Safe Water — A Nanotechnological Approach

A brief explanation

Akash Patel

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Photo by Mick De Paola on Unsplash

Access to clean, safe drinking water — a basic human right. Or, so we thought…

Over 785 million people across the world don’t have access to a basic drinking-water source. This has researchers around the world trying to find ways to develop forms of water treatment solutions and applications using nanotechnology so that this number can be significantly decreased.

Around 2 billion people are using a contaminated water supply, and in the United States, many cases of contaminated water are well know like in Flint, Newark, Skid Row, etc. Based on current trends and data, it is thought that by 2025 half of the total global population will be living in water-stressed or water-scarce areas which is staggering to say the least.

This problem clearly needs to be addressed and thankfully research points in the direction where nanotech can be used to combat this.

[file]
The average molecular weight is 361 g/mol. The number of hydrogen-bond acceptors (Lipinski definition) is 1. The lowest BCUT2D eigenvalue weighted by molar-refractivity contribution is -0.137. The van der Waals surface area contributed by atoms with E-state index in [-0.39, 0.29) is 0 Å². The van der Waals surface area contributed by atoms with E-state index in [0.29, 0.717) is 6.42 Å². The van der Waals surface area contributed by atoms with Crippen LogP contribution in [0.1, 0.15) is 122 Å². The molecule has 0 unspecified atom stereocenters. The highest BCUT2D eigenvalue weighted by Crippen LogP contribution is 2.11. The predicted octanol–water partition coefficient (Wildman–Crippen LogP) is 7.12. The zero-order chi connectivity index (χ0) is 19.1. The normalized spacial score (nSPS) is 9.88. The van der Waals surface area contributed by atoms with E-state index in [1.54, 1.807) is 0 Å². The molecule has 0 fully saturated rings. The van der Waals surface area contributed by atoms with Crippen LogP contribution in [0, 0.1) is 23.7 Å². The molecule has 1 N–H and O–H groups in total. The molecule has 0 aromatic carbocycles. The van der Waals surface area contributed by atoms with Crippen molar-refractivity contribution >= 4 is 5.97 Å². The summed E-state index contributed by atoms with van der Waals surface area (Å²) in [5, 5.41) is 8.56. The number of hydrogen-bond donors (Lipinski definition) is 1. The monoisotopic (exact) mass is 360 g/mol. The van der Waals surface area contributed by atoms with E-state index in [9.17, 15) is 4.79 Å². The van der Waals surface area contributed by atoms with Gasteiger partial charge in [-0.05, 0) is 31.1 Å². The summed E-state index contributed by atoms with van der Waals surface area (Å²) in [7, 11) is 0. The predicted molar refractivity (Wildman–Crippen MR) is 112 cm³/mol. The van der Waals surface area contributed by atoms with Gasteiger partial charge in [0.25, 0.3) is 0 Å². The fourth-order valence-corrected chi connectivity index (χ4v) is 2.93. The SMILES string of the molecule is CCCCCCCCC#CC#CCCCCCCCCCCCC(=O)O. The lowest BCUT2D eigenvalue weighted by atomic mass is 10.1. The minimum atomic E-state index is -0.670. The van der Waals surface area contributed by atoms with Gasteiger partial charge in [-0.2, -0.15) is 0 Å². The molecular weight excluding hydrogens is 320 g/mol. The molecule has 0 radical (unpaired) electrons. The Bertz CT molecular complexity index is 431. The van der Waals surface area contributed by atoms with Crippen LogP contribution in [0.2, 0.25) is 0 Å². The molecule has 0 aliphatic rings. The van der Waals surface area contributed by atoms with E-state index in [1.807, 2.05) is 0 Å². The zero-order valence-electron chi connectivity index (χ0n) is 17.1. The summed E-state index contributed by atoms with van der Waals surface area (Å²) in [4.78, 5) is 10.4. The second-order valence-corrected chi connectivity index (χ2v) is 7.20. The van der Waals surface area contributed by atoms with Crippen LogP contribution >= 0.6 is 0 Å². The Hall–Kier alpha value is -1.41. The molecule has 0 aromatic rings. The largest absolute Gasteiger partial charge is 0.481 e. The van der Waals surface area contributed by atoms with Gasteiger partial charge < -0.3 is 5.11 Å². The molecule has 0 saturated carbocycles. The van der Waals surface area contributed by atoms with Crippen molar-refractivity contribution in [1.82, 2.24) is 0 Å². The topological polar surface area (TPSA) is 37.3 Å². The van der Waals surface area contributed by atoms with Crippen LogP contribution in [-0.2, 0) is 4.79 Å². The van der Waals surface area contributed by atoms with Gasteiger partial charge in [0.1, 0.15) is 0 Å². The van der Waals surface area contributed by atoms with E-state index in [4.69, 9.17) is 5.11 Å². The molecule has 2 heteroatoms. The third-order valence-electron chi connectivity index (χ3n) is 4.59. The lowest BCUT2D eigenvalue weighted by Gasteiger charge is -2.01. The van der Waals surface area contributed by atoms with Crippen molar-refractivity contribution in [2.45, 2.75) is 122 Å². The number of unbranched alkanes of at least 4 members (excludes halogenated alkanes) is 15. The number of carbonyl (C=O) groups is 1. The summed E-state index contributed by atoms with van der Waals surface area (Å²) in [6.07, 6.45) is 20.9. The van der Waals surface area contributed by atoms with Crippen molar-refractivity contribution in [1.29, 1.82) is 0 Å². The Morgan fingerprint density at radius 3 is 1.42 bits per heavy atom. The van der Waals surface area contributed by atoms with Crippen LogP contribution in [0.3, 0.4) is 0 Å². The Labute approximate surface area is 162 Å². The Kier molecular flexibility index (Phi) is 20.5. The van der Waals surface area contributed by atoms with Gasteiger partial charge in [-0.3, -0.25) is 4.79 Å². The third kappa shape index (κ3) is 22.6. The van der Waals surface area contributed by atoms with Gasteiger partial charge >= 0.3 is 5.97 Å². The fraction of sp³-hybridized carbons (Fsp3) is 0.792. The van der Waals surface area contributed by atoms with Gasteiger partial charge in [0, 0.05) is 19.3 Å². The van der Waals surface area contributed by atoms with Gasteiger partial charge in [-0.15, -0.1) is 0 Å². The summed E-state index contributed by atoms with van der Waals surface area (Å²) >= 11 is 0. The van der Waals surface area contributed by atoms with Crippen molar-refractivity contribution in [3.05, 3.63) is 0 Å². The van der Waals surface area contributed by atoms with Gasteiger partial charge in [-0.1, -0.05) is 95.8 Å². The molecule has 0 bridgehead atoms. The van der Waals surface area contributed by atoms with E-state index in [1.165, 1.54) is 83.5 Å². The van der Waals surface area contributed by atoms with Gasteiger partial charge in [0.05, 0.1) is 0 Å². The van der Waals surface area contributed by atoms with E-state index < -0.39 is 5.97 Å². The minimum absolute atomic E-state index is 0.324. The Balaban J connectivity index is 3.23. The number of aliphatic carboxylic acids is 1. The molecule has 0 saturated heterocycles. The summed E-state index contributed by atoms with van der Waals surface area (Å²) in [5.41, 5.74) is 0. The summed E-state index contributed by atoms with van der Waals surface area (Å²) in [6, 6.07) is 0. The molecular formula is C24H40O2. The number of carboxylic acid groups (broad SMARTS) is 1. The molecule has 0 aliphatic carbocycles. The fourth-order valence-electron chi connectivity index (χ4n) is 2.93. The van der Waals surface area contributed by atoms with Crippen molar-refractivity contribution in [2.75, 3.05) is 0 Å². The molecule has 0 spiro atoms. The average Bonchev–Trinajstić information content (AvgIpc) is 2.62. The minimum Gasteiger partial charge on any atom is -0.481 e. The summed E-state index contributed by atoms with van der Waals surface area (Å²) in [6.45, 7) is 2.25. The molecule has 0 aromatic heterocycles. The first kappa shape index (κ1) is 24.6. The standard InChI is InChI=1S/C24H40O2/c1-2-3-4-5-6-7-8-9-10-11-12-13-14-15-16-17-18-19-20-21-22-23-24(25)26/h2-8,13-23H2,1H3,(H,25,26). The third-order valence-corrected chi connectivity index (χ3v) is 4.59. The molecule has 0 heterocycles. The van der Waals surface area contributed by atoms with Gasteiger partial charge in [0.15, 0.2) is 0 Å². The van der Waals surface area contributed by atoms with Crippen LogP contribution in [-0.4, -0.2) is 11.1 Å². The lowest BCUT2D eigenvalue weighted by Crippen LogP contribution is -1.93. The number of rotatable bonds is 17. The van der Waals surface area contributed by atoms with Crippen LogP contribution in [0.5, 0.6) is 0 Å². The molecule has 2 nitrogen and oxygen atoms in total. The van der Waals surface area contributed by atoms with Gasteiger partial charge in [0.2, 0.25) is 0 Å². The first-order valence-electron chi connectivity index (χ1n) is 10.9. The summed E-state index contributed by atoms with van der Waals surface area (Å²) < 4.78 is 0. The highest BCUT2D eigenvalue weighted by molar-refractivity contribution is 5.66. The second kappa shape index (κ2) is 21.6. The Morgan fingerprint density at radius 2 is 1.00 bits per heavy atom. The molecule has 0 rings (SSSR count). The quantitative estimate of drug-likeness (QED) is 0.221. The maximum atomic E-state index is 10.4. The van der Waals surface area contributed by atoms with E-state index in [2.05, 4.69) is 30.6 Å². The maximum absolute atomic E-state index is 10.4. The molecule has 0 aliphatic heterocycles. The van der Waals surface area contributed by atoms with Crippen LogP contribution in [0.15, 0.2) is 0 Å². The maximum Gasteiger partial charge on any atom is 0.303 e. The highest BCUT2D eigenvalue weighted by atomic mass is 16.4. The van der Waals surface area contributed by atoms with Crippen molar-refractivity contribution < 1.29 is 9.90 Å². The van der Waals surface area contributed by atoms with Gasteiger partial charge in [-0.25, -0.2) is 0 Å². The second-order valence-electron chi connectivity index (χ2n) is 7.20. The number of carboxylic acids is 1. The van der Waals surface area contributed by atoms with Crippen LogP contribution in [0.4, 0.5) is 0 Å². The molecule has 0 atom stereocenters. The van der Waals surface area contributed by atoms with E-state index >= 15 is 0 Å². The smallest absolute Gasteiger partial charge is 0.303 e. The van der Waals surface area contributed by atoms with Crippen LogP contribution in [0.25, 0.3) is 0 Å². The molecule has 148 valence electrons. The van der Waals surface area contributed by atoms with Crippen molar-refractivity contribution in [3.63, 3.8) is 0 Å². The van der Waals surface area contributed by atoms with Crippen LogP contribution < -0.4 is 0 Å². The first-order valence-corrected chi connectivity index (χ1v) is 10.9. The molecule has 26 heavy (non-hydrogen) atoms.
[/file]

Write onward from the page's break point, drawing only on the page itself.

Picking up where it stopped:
While there are a wide-range of effective water purification methods and techniques like boiling, filtration, oxidation, and distillation, these often use high amounts of energy in which areas with these water problems lack this access. Other treatment processes may include the use of chemical agents, but this only possible in areas with an infrastructure that is well developed.

The more affordable and portable devices currently available are not always as good as they claim to be because they cannot guarantee 100% removal of harmful viruses, bacteria, dust, and even microplastics found in contaminated water.

So, it is thought that nanotechnology could offer affordable and accessible clean water solutions to the world’s most vulnerable populations.

On a basic level, nanotechnology is a process that involves manipulating and controlling matter on the atomic scale (very very small). In the process of water purification, this involves using nanomembranes which, simply put, are filters that separate liquids and gases at the molecular level. These are used to soften the water and remove biological and chemical contaminants as well as other physical particles and molecules.

Further, nanotechnology is portable and can be incorporated into existing commercial devices which…

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Akash Patel

Innovator | Thinker | Creator. Passionate about medicine and its nanotechnological implications. Working on executing an idea. Website: akashapatel.com